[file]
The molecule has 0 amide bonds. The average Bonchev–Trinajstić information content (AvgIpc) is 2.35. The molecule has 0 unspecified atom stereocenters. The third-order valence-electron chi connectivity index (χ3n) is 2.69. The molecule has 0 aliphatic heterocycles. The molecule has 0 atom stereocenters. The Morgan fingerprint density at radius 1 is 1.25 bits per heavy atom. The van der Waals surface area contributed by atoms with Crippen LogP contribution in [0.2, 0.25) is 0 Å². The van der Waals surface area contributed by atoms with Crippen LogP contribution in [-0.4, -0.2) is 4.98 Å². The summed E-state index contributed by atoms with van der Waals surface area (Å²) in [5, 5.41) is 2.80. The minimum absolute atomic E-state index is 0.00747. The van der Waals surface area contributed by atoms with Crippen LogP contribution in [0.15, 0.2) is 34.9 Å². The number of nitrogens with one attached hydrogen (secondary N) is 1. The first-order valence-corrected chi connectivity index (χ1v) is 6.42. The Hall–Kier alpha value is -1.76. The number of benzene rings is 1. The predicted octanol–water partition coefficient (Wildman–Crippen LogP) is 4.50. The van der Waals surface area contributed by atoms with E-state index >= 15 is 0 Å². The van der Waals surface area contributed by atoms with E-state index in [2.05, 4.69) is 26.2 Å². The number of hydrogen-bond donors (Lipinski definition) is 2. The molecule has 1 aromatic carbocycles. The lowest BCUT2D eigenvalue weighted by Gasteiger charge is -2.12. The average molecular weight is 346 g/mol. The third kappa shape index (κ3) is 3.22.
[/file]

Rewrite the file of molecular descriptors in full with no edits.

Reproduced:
The molecule has 0 amide bonds. The average Bonchev–Trinajstić information content (AvgIpc) is 2.35. The molecule has 0 unspecified atom stereocenters. The third-order valence-electron chi connectivity index (χ3n) is 2.69. The molecule has 0 aliphatic heterocycles. The molecule has 0 atom stereocenters. The Morgan fingerprint density at radius 1 is 1.25 bits per heavy atom. The van der Waals surface area contributed by atoms with Crippen LogP contribution in [0.2, 0.25) is 0 Å². The van der Waals surface area contributed by atoms with Crippen LogP contribution in [-0.4, -0.2) is 4.98 Å². The summed E-state index contributed by atoms with van der Waals surface area (Å²) in [5, 5.41) is 2.80. The minimum absolute atomic E-state index is 0.00747. The van der Waals surface area contributed by atoms with Crippen LogP contribution in [0.15, 0.2) is 34.9 Å². The number of nitrogens with one attached hydrogen (secondary N) is 1. The first-order valence-corrected chi connectivity index (χ1v) is 6.42. The Hall–Kier alpha value is -1.76. The number of benzene rings is 1. The predicted octanol–water partition coefficient (Wildman–Crippen LogP) is 4.50. The van der Waals surface area contributed by atoms with E-state index >= 15 is 0 Å². The van der Waals surface area contributed by atoms with E-state index in [2.05, 4.69) is 26.2 Å². The number of hydrogen-bond donors (Lipinski definition) is 2. The molecule has 1 aromatic carbocycles. The lowest BCUT2D eigenvalue weighted by Gasteiger charge is -2.12. The average molecular weight is 346 g/mol. The third kappa shape index (κ3) is 3.22.